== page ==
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Mahanati is a realistic depiction of Savithri’s life and does not fail to enthrall the audience. This review examines what makes Mahanati tick.
After getting back home from watching the recently realised Mahanati, I looked up the videos and every possible material on the legendary actor Savithri on whom the movie was based. I even watched a black and white movie of hers for the first time since the Doordarshan days. I think that’s what a good biopic does to you. It makes you familiar with a person you never cared to know much about before and makes you want to know more.
Mahanati is a trend setter amongst Indian biopics for many reasons. It is so because this is the first time that a biopic is made on an Indian film actress with a sincere motive to tell her story and not for mere commercial reasons, like The Dirty Picture. The story is told through the lens of another woman, a journalist who accidently embarks on a mission to bring her story to the public after the actress had faded into obscurity as she fell into coma. The woman journalist, Mathuravani (neatly essayed by Samantha) is similar to most of the ‘current generation’ audience watching the movie. She knows nothing about Savithri and unlayers her little by little through her research into her past by not just exposing the important events of her life, but also the unknown facets of her personality.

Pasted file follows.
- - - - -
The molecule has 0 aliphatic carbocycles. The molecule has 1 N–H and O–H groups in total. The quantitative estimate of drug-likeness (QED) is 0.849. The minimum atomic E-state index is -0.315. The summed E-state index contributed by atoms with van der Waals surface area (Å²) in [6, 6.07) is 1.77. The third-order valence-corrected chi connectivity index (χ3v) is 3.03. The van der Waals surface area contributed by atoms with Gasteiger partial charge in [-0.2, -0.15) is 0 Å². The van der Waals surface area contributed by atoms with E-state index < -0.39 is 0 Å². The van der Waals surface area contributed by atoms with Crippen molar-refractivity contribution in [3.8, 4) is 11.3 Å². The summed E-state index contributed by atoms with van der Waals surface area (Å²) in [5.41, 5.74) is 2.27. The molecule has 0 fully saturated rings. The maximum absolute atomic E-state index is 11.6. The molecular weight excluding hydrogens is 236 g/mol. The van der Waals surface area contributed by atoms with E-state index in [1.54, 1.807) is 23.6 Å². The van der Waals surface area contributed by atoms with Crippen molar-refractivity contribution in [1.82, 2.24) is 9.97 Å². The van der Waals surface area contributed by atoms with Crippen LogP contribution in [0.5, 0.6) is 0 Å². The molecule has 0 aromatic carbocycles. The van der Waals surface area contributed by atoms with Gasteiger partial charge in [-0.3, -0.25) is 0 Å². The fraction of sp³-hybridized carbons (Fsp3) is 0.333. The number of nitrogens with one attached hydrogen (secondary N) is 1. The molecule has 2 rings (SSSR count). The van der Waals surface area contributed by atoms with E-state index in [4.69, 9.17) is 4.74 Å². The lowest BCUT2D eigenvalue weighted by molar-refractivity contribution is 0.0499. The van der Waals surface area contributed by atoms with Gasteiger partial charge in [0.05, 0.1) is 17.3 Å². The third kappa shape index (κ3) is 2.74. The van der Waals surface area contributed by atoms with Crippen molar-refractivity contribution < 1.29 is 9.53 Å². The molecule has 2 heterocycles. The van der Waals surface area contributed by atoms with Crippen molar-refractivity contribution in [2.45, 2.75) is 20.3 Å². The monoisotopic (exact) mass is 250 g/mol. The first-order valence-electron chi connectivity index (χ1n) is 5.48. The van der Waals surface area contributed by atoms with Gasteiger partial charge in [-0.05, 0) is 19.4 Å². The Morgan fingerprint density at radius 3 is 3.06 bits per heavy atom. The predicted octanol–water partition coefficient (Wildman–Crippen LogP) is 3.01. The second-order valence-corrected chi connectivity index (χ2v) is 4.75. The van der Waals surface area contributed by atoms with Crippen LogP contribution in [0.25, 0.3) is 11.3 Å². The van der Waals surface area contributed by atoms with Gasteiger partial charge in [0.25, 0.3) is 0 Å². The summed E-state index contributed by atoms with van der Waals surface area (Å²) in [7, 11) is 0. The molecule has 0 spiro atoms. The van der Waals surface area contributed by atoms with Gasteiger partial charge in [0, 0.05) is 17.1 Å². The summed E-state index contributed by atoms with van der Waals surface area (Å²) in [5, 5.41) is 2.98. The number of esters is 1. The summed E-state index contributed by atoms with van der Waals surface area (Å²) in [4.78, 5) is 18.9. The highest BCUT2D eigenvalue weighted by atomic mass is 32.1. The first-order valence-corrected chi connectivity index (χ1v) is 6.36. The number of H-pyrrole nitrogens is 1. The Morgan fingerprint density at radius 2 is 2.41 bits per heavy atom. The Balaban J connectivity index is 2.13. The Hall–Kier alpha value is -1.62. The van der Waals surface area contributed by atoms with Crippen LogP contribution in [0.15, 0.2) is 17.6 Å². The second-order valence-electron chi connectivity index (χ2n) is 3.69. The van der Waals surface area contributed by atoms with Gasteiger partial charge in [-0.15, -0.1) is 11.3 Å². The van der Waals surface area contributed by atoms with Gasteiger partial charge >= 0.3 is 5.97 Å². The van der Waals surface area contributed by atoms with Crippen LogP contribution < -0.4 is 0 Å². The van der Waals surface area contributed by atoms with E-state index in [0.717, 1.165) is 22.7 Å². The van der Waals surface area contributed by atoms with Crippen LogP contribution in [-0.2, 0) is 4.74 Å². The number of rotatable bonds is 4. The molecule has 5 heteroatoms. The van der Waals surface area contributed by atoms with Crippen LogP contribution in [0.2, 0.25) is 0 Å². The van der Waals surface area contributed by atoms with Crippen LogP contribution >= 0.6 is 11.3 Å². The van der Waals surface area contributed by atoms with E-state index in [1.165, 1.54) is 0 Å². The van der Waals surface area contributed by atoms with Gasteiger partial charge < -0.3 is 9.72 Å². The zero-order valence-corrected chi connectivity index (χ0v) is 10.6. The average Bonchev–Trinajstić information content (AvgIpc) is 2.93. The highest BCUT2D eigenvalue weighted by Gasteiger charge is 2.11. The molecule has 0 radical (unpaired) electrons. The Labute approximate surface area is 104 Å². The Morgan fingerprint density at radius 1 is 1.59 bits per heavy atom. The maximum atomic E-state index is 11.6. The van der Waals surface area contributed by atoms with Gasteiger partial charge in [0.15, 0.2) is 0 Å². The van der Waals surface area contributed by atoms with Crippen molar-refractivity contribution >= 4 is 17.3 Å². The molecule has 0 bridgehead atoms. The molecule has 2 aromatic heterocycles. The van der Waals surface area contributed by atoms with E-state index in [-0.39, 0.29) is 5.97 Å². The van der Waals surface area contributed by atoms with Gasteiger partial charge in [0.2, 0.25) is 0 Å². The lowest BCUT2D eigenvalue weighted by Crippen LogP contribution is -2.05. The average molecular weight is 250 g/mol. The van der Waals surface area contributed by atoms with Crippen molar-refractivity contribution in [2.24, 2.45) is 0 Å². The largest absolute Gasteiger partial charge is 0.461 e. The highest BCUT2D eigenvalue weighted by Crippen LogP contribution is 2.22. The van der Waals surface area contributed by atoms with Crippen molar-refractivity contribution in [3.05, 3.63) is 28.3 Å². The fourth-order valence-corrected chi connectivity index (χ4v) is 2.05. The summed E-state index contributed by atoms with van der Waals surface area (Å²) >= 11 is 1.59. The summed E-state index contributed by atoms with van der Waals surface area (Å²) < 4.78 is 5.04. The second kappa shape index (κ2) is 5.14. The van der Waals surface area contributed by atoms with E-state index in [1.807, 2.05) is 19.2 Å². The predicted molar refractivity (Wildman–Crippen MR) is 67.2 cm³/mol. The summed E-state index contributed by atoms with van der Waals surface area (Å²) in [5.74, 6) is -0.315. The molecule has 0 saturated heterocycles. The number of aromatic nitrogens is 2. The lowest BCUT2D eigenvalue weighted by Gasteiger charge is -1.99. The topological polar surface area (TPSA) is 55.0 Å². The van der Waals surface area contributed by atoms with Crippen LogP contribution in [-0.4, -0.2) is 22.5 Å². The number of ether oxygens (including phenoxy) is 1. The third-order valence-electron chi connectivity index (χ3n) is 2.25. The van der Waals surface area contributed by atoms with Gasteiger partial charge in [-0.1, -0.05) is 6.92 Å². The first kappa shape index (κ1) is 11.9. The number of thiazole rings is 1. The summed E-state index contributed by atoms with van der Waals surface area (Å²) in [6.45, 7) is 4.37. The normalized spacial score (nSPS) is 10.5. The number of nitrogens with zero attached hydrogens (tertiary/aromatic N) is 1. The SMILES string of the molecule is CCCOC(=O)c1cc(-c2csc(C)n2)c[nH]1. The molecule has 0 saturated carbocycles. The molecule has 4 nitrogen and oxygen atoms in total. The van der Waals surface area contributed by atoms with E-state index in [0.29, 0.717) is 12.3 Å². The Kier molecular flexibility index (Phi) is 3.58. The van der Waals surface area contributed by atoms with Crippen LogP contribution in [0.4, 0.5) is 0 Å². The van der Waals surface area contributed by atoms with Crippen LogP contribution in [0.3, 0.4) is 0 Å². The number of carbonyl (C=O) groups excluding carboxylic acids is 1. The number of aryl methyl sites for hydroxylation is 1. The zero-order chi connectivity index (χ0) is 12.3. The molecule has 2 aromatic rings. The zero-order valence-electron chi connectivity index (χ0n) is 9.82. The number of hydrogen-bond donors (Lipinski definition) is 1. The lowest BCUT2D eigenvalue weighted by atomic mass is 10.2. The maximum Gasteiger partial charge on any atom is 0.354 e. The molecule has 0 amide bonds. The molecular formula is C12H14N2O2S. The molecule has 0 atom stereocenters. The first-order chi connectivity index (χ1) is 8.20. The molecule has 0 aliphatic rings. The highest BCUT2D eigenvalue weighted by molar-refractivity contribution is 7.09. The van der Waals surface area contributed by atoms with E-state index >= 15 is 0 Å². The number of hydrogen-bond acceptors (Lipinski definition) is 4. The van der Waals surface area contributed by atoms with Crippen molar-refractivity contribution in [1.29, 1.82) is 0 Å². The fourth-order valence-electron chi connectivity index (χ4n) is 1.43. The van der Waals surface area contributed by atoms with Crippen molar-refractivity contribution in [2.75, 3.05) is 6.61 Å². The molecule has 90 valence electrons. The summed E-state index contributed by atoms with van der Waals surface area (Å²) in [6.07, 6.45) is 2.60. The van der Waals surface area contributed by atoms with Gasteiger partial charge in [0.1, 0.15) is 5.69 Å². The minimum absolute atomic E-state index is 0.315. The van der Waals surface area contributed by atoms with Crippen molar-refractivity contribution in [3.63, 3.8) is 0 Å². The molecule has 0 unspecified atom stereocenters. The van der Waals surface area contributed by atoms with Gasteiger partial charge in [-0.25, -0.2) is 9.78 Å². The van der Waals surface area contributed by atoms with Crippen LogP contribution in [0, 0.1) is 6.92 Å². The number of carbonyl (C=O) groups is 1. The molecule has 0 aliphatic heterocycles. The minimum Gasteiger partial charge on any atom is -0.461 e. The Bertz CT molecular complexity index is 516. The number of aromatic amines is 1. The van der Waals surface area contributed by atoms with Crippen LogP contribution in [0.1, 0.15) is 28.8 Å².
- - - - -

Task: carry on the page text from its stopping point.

While we all know that Savithri lived a tragic life, the movie makes us reflect that maybe tragedy does not merely lie in how life ends but rather how it is lived. Savithri’s childhood was not a bed of roses; she loses her father very early and is reluctantly given shelter along with her mother by her uncle, who is her father’s elder brother. She is a happy go lucky kid, full of life and vivacity. The only regret she is shown to face as a kid is not having seen her father. But, even as a kid, she does not let this regret haunt her and finds a father in a statue to whom she yaps and rants whenever she feels the need. This is the kind of person she is depicted as, not completely unaffected by life’s tragedies, but not broken by them.
The movie was honest enough in not attributing any extraordinary talents or ambition to her success. Her success was shown to be accidental – it was not the talent that led her to success, but the eventual success that uncovered her brilliance. The movie is filled with many interesting anecdotes from her life. One of the memorable scenes is the one where she has to deliver a simple dialogue to the then ruling screen god Nageshwara Rao in her first ever acting opportunity. She fails to deliver even after many takes as she is too much in awe of him. The scene not just leaves you in splits but you cannot help falling in love with the stupid yet endearing girl, who had no idea of what she was to become in the future.
Another interesting anecdote is shown at a later point in her career where she politely challenges the director, KV Reddy that she could bring out as many tears as he wants for a particular scene, from a single eye. She does it without the use of glycerin and succeeds in doing so, generating applause from the entire set.